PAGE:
|Open the stride and quicken the cadence|
Today’s run (street): 5.5 miles
Conditions were chilly this morning and I had to dress like I was going out for a winter run. I feel like it’s payback for all those weeks of unseasonably warm weather that we had in March. Somehow I picked the right combination of gear and set out for a run in a nearby neighborhood. I started out with a loop around a local business park that has one hill that I always dread. I did another half loop before moving on to run in what I call neighborhood #3.
|Once around the park|
My run was fine and, although I thought I was doing a good job introducing speed at times, I ended up running fairly slowly. When I looked at the data from today’s run, I noticed that my current pace hasn’t degraded that much since mid-2014. It was interesting to see that my training paces were often 2 minutes per mile slower than my race paces. That gave me hope that I could get back into race shape if I wanted to start focusing on performance.
I decided to do an analysis that compared three data points from my run history: pace, stride length and cadence. I randomly selected thirteen runs between 2013 and today that had data captured via my Garmin foot pod. Pace is measured in xx:xx time format, stride length is typically between .8 and 1.1 meters and cadence usually falls (for me) between 160-180 SPM. Those disparities required me to index the metrics so they could all be displayed on the same scale.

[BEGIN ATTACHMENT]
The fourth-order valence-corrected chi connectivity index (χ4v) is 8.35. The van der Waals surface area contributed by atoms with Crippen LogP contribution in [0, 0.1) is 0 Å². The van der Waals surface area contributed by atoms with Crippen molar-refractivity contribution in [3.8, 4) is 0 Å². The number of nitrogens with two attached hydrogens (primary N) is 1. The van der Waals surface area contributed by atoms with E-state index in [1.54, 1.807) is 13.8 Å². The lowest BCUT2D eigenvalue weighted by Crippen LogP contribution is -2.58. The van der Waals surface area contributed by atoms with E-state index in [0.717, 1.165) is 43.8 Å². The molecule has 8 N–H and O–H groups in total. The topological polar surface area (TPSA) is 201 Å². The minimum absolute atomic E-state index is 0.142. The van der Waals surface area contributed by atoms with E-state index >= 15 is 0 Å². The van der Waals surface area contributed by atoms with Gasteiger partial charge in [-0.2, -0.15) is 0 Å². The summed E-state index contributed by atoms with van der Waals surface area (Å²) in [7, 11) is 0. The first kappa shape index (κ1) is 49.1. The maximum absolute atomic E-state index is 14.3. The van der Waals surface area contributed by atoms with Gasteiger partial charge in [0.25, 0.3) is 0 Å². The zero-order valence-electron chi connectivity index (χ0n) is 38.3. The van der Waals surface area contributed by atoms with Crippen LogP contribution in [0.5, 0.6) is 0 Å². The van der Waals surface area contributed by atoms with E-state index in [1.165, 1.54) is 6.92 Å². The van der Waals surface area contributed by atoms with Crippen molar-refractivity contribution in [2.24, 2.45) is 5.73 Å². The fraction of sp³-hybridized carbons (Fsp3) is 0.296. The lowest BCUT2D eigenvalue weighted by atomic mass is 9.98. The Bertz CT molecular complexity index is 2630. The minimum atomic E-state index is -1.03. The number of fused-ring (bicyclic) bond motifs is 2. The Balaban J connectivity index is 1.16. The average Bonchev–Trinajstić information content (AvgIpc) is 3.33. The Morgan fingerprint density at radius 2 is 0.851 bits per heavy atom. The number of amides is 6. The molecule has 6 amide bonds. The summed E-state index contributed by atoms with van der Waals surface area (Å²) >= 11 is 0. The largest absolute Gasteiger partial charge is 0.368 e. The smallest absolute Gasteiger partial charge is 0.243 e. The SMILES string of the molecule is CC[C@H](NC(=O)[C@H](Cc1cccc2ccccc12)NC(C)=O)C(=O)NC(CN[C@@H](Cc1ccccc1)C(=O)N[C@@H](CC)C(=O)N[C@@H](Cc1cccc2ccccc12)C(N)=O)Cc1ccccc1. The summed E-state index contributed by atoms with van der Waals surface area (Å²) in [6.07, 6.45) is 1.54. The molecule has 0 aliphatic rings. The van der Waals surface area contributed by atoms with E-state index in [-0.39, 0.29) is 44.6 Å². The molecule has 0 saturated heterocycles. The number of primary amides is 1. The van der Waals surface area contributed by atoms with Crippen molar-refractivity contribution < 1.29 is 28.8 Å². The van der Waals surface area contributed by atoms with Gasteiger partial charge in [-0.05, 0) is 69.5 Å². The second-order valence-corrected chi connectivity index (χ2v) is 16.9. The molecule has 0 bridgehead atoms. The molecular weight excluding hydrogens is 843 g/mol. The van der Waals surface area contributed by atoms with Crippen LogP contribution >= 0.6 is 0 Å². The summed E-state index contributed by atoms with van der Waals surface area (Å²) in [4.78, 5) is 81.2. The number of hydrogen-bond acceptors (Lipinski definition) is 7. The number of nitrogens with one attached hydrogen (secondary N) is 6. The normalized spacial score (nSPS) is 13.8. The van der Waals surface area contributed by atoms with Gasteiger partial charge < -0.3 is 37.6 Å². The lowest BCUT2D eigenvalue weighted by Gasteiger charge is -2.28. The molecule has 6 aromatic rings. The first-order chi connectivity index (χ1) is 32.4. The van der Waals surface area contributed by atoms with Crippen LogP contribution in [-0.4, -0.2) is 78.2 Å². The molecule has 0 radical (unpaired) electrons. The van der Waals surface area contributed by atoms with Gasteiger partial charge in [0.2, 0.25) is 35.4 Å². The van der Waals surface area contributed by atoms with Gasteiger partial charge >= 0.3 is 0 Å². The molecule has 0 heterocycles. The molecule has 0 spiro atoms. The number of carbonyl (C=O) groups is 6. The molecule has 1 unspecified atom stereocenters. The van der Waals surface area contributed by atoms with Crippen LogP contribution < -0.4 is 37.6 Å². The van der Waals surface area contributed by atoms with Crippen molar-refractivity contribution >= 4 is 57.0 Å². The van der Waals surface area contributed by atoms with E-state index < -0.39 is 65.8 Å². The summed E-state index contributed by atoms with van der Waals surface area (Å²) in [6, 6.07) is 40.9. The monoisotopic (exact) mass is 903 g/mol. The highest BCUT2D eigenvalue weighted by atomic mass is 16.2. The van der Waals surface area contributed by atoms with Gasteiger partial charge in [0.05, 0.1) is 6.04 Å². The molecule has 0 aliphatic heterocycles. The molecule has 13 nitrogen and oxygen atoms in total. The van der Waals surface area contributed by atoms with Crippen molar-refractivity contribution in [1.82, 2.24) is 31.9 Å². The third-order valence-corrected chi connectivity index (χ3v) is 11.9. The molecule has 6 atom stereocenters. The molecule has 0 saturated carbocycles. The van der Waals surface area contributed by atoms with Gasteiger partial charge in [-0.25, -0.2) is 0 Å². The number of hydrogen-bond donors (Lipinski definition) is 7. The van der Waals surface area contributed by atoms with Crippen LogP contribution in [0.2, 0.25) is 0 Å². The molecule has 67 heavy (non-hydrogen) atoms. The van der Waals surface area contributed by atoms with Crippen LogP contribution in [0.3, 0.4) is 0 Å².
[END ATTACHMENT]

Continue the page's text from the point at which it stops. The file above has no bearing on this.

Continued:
My first reaction when the data was visualized was that faster paces are clearly correlated to longer stride length and faster cadence. Not a surprise. I know that 13 data points doesn’t yield statistically significant findings, but it’s enough information to be directional. It shows that if I want to get back to 9:30 training paces, I’ll need to average between 172-176 SPM and stride lengths between .98 to 1.0 meters.
I have work to do to get to those numbers but at least it’s a baseline target. I need to decide whether to focus on cadence and let my stride adapt as needed, or if I should try to open my stride before taking on the tougher metric. I’d prefer the latter, but messing with stride length is tricky because over-striding is the gateway to injury.